When fracking is done properly there is almost no chance of the fluid entering groundwater (fracking wells are much deeper than any aquifer). Things get dicier when you're doing it underwater or when regulations start getting lax (or both).

    The real danger is that oil companies are always pushing back against regulation and oversight, and the current boom has no doubt hilariously overtaxed whatever government oversight exists.

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    a5ehrena5ehren AtlantaRegistered User regular
    Surfpossum wrote: »
    My understanding of fracking (which is incredibly limited and based primarily off of opinions my geophysics friend has) is that the effects are primarily good, since they relieve buildup that would potentially result in larger quakes or something like that.

    The bad stuff comes from all the top-secret junk that gets used in fracking fluid, which tends to be literally poison or somesuch.

    Is this incorrect?

    When fracking is done properly there is almost no chance of the fluid entering groundwater (fracking wells are much deeper than any aquifer). Things get dicier when you're doing it underwater or when regulations start getting lax (or both).

    The real danger is that oil companies are always pushing back against regulation and oversight, and the current boom has no doubt hilariously overtaxed whatever government oversight exists.

    My understanding (from a layman's perspective) is that most groundwater contamination at this point is from improper disposal of the fluid that comes back to the surface. But I might be wrong on that.

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    HappylilElfHappylilElf Registered User regular
    a5ehren wrote: »
    Surfpossum wrote: »
    My understanding of fracking (which is incredibly limited and based primarily off of opinions my geophysics friend has) is that the effects are primarily good, since they relieve buildup that would potentially result in larger quakes or something like that.

    The bad stuff comes from all the top-secret junk that gets used in fracking fluid, which tends to be literally poison or somesuch.

    Is this incorrect?

    When fracking is done properly there is almost no chance of the fluid entering groundwater (fracking wells are much deeper than any aquifer). Things get dicier when you're doing it underwater or when regulations start getting lax (or both).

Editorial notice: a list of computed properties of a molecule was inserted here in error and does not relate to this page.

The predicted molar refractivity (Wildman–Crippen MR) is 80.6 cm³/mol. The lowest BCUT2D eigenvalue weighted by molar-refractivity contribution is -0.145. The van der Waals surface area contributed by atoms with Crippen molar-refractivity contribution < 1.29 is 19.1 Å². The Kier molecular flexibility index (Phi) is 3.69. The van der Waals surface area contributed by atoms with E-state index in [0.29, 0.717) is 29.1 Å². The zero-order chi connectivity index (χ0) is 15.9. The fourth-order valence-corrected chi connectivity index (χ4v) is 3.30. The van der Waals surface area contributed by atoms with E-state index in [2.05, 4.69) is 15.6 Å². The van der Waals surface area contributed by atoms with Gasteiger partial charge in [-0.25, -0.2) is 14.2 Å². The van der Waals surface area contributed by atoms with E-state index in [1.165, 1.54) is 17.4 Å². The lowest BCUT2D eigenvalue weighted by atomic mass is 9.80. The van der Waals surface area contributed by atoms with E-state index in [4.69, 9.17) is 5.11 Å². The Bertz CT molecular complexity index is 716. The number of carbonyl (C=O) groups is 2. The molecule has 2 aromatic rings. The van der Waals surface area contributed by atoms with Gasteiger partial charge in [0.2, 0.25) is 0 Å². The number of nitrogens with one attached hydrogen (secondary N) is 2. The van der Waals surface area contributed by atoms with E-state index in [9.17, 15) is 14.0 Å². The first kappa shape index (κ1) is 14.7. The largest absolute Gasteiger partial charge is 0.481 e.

The real danger is that oil companies are always pushing back against regulation and oversight, and the current boom has no doubt hilariously overtaxed whatever government oversight exists.

    My understanding (from a layman's perspective) is that most groundwater contamination at this point is from improper disposal of the fluid that comes back to the surface. But I might be wrong on that.

    that or shoddy well construction are the two biggies iirc

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    DiorinixDiorinix Registered User regular
    Of the two pathways, improper disposal/storage is more heavily weighted to the likelihood of contamination. 75/25 I'll say.

    Reason being that if a well has poor construction, the fluid loss isn't going to be isolated to JUST where the fresh water table is - it'll be gone into other poorly cemented zones as it works it's way back up the casing from the end of the frac string.

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    joshofalltradesjoshofalltrades Class Traitor Smoke-filled roomRegistered User regular
    There's a bill getting sponsored by Lisa Murkowski (R-AK) to allow the US to export its oil. I'm no export on oil macroeconomics, but after looking up her voting record she's actually not bad, as Republicans go. The expected effects of such a deal would lower global oil prices and raise the US' somewhat. I can't say that would be a bad thing; higher prices at the pump means smarter driving habits and more research into renewable energy sources. Like I said though, it may have unexpected results that I'm not seeing.

    All that said, I wouldn't expect the bill to pass right now anyway. WTI is down below $50 again, which is having the expected bust effects.